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Wild hops - New genetic resources for resistance to hop powdery mildew (Podosphaera macularis ssp. humuli)
Seigner, E. , Lutz, A. and Felsenstein, F.G.

Hop powdery mildew is a serious disease of hop causing a dramatic drop of yield and quality on susceptible hop varieties. The most effective and economic way of controlling powdery mildew on hop can be achieved by using resistant varieties in commercial hop production. Just from the beginning of all breeding efforts at the Hop Research Center Hll, emphasis has been put on the development of hop cultivars with a broad range of resistance to all major diseases. Over the last 15 years the main focus in breeding has been to improve resistance to hop powdery mildew (PM) in Hll breeding lines and new cultivars. Extensive studies on the virulence spectrum of powdery mildew populations had revealed that all hop resistance genes currently known were overcome by virulent strains of PM occurring in the hop growing regions of the Hallertau, England, France, and the USA. Thus, for hop breeding it was urgently needed to look for new sources of resistance which were expected to be found in wild hops. Since 2001 more than 15,000 wild hops from throughout the world have been screened in the greenhouse for PM resistance. Subsequently, resistant individuals were retested in the laboratory using the detached leaf assay and afterwards in the fields under natural infection conditions. In this way 54 very promising wild hops were identified showing resistance to all virulent PM strains currently known. Resistant individuals will be used as crossing partners in our breeding programs to broaden the genetic basis for PM resistance in the Hll hop germplasm.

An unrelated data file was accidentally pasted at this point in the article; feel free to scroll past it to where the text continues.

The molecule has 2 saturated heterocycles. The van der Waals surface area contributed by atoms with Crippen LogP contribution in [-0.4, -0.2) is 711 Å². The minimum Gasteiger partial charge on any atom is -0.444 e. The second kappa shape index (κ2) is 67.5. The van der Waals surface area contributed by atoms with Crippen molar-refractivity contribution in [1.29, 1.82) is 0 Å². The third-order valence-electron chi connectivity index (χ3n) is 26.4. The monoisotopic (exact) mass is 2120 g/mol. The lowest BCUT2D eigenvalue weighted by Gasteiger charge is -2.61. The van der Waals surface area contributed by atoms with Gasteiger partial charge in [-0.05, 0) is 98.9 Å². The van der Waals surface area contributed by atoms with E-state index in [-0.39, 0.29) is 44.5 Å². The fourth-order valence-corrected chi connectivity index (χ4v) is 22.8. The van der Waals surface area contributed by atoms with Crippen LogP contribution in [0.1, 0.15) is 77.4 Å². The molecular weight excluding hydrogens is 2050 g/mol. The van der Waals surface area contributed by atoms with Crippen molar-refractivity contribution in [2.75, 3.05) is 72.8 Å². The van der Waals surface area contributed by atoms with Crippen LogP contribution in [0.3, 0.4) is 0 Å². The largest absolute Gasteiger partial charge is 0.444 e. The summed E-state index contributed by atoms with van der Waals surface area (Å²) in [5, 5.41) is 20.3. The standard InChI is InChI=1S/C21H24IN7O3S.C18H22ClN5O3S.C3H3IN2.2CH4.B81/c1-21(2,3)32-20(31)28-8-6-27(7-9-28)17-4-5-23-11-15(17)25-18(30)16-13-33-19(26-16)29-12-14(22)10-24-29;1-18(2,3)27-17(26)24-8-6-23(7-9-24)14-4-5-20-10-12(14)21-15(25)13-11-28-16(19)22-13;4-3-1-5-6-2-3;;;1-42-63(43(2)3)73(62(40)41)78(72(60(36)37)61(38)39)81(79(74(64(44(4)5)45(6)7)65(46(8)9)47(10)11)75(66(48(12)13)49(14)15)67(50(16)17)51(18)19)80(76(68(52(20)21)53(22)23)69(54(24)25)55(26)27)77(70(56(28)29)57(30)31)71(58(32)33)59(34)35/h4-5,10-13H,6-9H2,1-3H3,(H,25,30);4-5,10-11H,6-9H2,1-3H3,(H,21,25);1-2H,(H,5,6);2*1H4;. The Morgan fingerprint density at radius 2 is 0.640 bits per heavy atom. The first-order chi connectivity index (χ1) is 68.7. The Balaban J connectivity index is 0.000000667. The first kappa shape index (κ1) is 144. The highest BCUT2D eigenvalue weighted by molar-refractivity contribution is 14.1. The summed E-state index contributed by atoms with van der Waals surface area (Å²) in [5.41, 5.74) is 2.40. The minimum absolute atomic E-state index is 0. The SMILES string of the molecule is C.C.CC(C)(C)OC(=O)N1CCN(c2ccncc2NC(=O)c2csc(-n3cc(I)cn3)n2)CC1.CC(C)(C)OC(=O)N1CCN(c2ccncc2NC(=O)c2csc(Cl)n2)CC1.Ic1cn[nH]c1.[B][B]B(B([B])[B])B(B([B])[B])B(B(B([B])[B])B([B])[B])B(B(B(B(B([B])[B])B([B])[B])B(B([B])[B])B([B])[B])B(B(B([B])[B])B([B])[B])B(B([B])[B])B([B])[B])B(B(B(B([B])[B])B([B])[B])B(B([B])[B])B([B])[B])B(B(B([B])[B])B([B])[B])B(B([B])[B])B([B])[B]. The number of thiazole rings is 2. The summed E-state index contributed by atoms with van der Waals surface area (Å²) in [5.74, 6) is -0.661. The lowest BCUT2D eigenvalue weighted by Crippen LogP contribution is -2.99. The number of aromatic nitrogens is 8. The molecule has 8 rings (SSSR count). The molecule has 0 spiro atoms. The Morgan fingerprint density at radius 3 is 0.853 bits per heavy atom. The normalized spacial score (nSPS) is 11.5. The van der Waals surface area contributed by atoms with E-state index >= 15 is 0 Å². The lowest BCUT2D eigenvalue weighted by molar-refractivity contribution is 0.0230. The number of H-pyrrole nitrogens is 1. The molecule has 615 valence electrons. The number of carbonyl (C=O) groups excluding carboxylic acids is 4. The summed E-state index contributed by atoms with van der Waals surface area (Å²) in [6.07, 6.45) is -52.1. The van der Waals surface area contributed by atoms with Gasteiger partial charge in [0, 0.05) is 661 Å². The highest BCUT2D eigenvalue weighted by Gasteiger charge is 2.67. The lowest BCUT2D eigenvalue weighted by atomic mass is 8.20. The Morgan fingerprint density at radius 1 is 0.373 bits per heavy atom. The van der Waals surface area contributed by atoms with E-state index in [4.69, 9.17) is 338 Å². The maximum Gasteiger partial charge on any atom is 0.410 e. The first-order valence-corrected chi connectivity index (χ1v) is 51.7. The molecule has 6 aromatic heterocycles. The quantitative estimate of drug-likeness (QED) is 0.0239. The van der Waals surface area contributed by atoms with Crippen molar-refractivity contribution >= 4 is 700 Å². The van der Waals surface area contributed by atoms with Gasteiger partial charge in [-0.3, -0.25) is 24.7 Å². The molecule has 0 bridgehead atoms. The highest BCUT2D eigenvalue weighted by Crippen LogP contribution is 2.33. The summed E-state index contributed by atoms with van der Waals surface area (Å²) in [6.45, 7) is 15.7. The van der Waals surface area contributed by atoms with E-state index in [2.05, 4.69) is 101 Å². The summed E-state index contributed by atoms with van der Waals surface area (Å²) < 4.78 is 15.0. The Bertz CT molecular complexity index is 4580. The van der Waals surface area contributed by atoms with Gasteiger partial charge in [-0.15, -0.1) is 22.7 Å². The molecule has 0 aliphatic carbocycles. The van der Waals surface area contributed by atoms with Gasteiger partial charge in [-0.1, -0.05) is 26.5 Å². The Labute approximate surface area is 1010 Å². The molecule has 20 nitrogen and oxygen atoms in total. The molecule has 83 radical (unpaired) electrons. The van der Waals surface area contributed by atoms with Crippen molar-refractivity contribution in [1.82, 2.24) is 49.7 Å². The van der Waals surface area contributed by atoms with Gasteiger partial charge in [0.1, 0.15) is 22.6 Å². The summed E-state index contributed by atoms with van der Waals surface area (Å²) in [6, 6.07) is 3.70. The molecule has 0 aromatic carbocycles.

Descriptors: Humulus lupulus, hop powdery mildew, wild hop germplasm, resistance

BrewingScience - Monatsschrift fr Brauwissenschaft, 59 (July/August 2006), pp. 122-129